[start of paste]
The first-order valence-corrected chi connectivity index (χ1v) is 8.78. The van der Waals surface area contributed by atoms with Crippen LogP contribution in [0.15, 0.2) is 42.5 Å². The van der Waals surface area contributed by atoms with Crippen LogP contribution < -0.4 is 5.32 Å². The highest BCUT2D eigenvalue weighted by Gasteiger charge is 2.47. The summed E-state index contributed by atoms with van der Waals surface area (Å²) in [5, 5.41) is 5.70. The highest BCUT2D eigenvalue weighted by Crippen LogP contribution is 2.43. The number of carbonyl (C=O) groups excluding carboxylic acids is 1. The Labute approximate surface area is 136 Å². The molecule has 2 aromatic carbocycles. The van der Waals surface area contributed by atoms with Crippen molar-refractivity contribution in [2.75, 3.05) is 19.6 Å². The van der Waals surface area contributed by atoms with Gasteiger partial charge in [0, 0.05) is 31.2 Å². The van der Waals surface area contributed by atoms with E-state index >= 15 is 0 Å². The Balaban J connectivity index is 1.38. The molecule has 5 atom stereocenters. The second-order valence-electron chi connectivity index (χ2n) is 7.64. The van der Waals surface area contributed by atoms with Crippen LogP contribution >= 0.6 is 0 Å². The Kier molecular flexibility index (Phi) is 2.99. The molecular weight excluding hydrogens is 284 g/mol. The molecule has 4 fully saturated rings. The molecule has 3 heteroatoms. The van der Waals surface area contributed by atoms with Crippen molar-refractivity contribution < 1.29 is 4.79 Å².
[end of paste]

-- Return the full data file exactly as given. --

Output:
The first-order valence-corrected chi connectivity index (χ1v) is 8.78. The van der Waals surface area contributed by atoms with Crippen LogP contribution in [0.15, 0.2) is 42.5 Å². The van der Waals surface area contributed by atoms with Crippen LogP contribution < -0.4 is 5.32 Å². The highest BCUT2D eigenvalue weighted by Gasteiger charge is 2.47. The summed E-state index contributed by atoms with van der Waals surface area (Å²) in [5, 5.41) is 5.70. The highest BCUT2D eigenvalue weighted by Crippen LogP contribution is 2.43. The number of carbonyl (C=O) groups excluding carboxylic acids is 1. The Labute approximate surface area is 136 Å². The molecule has 2 aromatic carbocycles. The van der Waals surface area contributed by atoms with Crippen molar-refractivity contribution in [2.75, 3.05) is 19.6 Å². The van der Waals surface area contributed by atoms with Gasteiger partial charge in [0, 0.05) is 31.2 Å². The van der Waals surface area contributed by atoms with E-state index >= 15 is 0 Å². The Balaban J connectivity index is 1.38. The molecule has 5 atom stereocenters. The second-order valence-electron chi connectivity index (χ2n) is 7.64. The van der Waals surface area contributed by atoms with Crippen LogP contribution >= 0.6 is 0 Å². The Kier molecular flexibility index (Phi) is 2.99. The molecular weight excluding hydrogens is 284 g/mol. The molecule has 4 fully saturated rings. The molecule has 3 heteroatoms. The van der Waals surface area contributed by atoms with Crippen molar-refractivity contribution < 1.29 is 4.79 Å².